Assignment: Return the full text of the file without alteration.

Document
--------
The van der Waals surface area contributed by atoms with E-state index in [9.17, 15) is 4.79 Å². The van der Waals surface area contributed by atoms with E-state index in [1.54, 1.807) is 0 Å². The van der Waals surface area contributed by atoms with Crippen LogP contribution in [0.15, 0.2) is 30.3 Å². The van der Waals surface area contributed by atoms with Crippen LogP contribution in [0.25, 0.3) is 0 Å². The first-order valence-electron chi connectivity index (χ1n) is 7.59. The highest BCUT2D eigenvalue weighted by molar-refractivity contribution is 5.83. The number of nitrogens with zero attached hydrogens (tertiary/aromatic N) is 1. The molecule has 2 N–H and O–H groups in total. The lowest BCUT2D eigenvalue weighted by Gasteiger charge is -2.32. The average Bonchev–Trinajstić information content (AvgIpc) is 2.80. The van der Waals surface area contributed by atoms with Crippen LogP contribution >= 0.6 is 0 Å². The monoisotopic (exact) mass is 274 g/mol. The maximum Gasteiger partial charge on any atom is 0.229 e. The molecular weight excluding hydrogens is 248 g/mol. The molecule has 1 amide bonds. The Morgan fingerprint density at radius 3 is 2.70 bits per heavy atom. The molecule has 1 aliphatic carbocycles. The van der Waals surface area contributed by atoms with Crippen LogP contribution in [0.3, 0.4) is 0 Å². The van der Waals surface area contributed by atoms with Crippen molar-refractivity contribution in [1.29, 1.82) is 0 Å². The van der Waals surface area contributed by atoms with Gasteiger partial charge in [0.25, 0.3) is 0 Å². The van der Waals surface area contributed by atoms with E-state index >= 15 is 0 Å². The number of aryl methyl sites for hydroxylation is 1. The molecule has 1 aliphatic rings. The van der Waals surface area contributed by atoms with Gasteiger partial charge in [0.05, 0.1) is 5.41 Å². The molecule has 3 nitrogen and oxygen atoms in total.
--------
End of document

The van der Waals surface area contributed by atoms with E-state index in [9.17, 15) is 4.79 Å². The van der Waals surface area contributed by atoms with E-state index in [1.54, 1.807) is 0 Å². The van der Waals surface area contributed by atoms with Crippen LogP contribution in [0.15, 0.2) is 30.3 Å². The van der Waals surface area contributed by atoms with Crippen LogP contribution in [0.25, 0.3) is 0 Å². The first-order valence-electron chi connectivity index (χ1n) is 7.59. The highest BCUT2D eigenvalue weighted by molar-refractivity contribution is 5.83. The number of nitrogens with zero attached hydrogens (tertiary/aromatic N) is 1. The molecule has 2 N–H and O–H groups in total. The lowest BCUT2D eigenvalue weighted by Gasteiger charge is -2.32. The average Bonchev–Trinajstić information content (AvgIpc) is 2.80. The van der Waals surface area contributed by atoms with Crippen LogP contribution >= 0.6 is 0 Å². The monoisotopic (exact) mass is 274 g/mol. The maximum Gasteiger partial charge on any atom is 0.229 e. The molecular weight excluding hydrogens is 248 g/mol. The molecule has 1 amide bonds. The Morgan fingerprint density at radius 3 is 2.70 bits per heavy atom. The molecule has 1 aliphatic carbocycles. The van der Waals surface area contributed by atoms with Crippen LogP contribution in [0.3, 0.4) is 0 Å². The van der Waals surface area contributed by atoms with Crippen molar-refractivity contribution in [1.29, 1.82) is 0 Å². The van der Waals surface area contributed by atoms with Gasteiger partial charge in [0.25, 0.3) is 0 Å². The van der Waals surface area contributed by atoms with E-state index >= 15 is 0 Å². The number of aryl methyl sites for hydroxylation is 1. The molecule has 1 aliphatic rings. The van der Waals surface area contributed by atoms with Gasteiger partial charge in [0.05, 0.1) is 5.41 Å². The molecule has 3 nitrogen and oxygen atoms in total.